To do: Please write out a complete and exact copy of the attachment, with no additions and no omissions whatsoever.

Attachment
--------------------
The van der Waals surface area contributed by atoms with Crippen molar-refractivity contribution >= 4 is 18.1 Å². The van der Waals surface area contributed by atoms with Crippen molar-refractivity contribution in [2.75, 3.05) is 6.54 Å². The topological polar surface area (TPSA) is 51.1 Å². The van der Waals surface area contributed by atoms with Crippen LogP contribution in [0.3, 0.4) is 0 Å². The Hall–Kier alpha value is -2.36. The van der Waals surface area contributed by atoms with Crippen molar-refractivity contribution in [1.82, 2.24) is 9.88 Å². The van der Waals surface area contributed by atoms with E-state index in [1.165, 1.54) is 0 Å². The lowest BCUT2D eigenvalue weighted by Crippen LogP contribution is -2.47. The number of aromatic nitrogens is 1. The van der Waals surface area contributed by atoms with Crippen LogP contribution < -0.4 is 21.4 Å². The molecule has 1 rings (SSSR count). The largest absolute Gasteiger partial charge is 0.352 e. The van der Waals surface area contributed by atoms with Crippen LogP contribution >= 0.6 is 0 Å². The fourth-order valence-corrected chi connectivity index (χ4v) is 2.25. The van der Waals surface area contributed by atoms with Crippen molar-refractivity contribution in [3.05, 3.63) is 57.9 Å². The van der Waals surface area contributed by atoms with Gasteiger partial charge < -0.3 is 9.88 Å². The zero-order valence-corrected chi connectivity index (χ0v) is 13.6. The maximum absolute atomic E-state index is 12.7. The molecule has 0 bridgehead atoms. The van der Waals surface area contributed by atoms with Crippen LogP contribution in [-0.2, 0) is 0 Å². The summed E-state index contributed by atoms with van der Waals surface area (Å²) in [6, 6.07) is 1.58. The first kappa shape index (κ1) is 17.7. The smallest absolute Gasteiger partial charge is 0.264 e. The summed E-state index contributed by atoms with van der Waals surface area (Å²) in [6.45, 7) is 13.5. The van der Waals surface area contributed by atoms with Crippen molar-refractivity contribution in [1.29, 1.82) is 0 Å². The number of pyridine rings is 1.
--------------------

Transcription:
The van der Waals surface area contributed by atoms with Crippen molar-refractivity contribution >= 4 is 18.1 Å². The van der Waals surface area contributed by atoms with Crippen molar-refractivity contribution in [2.75, 3.05) is 6.54 Å². The topological polar surface area (TPSA) is 51.1 Å². The van der Waals surface area contributed by atoms with Crippen LogP contribution in [0.3, 0.4) is 0 Å². The Hall–Kier alpha value is -2.36. The van der Waals surface area contributed by atoms with Crippen molar-refractivity contribution in [1.82, 2.24) is 9.88 Å². The van der Waals surface area contributed by atoms with E-state index in [1.165, 1.54) is 0 Å². The lowest BCUT2D eigenvalue weighted by Crippen LogP contribution is -2.47. The number of aromatic nitrogens is 1. The van der Waals surface area contributed by atoms with Crippen LogP contribution < -0.4 is 21.4 Å². The molecule has 1 rings (SSSR count). The largest absolute Gasteiger partial charge is 0.352 e. The van der Waals surface area contributed by atoms with Crippen LogP contribution >= 0.6 is 0 Å². The fourth-order valence-corrected chi connectivity index (χ4v) is 2.25. The van der Waals surface area contributed by atoms with Crippen molar-refractivity contribution in [3.05, 3.63) is 57.9 Å². The van der Waals surface area contributed by atoms with Gasteiger partial charge < -0.3 is 9.88 Å². The zero-order valence-corrected chi connectivity index (χ0v) is 13.6. The maximum absolute atomic E-state index is 12.7. The molecule has 0 bridgehead atoms. The van der Waals surface area contributed by atoms with Crippen LogP contribution in [-0.2, 0) is 0 Å². The summed E-state index contributed by atoms with van der Waals surface area (Å²) in [6, 6.07) is 1.58. The first kappa shape index (κ1) is 17.7. The smallest absolute Gasteiger partial charge is 0.264 e. The summed E-state index contributed by atoms with van der Waals surface area (Å²) in [6.45, 7) is 13.5. The van der Waals surface area contributed by atoms with Crippen molar-refractivity contribution in [1.29, 1.82) is 0 Å². The number of pyridine rings is 1.